So now we’re treated to the lamest of reversals; Will wants to carry on to the White Mountains while Beanpole and (especially) stroppy block of wood Henry are keen to stay (no wonder, only girls chomping at the bit for boys would go for them).



1.10 - France: September, 2089 AD

More enthralling activities at the vineyard. At least there’s a vaguely philosophical scene in which Madame Vichot muses on why her capping didn’t fully do the business, but there’s also much in the way of tiresome romance and spurned emotions. At least they’re out of there by the end of the episode.



1.11 - France: October, 2089 AD

Its just as well this bunch are so inept or they’d reach the White Mountains in no time. They are unable to pull off a food theft at a harvest festival (fat hungry Henry makes a noise) and escape to the vagrants’ loony woods. It’s an interlude bursting with potential that makes next to nothing of it; the spectre of the Knights who say “Ni” is summoned, only not in a good way.


Worse, when Will and Beanpole trying to act m-m-m-m-mad its quite embarrassing to watch. From there, it’s back into the lion’s den and yet another threat of capping to finish the episode.



1.12 - France: October, 2089 AD

When it comes to missed tricks, it might have been interesting if the dogged pursuit by Vass Anderson’s Black Guard (who has the unflinching demeanour of a less unnerving version of the egg-sucking German in A Fistful of Dynamite) had given way to the reveal that he was only after them because he’s only pretending to be a guard. Christopher Barry, who took over duties on the eighth episode, does a bang up job here, first with their besting their captor and then the encounter with and assault on the Tripod.


Henry suggests the Tripods carry people after “heroically” blowing it up (he probably hoped to discover a sandwich just inside the door), so he’s talking garbage. Excellent cliffhanger for once; a model shot showing five of the metal beasties on the warpath, including a purple number with machine gun emplacements leading the way.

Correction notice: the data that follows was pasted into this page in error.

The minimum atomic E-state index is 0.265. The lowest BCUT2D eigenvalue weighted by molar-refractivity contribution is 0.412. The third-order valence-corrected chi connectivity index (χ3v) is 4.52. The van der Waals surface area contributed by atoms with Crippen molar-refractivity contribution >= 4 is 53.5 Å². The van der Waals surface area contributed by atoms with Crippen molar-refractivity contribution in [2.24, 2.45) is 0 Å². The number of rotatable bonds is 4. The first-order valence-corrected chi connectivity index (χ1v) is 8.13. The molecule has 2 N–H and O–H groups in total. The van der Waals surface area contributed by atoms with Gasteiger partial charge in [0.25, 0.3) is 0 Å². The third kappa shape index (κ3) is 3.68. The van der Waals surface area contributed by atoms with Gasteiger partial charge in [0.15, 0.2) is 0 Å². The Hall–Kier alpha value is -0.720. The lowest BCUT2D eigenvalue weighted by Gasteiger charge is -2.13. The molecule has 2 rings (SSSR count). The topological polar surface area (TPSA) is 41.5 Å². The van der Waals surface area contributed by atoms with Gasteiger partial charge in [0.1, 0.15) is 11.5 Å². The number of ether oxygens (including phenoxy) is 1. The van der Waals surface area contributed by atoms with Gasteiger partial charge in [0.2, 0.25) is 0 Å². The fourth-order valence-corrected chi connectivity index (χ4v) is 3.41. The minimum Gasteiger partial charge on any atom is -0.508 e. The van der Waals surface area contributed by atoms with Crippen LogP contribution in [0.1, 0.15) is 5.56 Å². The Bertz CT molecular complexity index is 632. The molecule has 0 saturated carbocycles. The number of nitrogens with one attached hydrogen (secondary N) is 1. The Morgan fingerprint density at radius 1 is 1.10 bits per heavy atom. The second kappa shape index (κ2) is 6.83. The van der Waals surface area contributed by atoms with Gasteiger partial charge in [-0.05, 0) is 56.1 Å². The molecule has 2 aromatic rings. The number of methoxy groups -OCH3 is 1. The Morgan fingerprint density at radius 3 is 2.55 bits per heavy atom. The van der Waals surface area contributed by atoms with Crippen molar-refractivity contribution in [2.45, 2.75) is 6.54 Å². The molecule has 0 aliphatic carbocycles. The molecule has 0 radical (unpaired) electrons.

1.13 - The White Mountains: November, 2089 AD

The Tripod action is dispensed with early on, which is a shame as it’s particularly well staged; all glowing green lights in the darkness and laser bolts.  The events that follow can’t compare but they keep their dramatic end up, with the trio apparently apprehended by black guards and interrogated. Peter Halliday makes a memorable inquisitor and there’s a welcome return for Ozymandias. 


The Tripods are revealed to be especially cunning, with the capability of sending those unknowingly conditioned to join the free men. Which begs the question, if the Tripods can both infiltrate and lift knowledge from those they capture, how the free men have survived so long (they aren’t exactly a hard-bitten resistance movement).


The final scenes are less surefooted, with the reveal that all (youthful types) will be coached in sports so as to inveigle themselves into the City by winning the annual games; why not train them in combat too, just to be safe? And of course, all 20 of these callow youths stand up to be counted at the end; a little brainwashed fervour goes a long way. The vibe is heavily fromage-soaked, while the model Death Star/City of Gold, as mentioned elsewhere, looks like it was rustled up with some cereal packets and double-sided stick tape (there’s even a thoughtful scale model of a Tripod to complete the effect).





Comments

Popular posts from this blog

Who’s got the Figgy Port?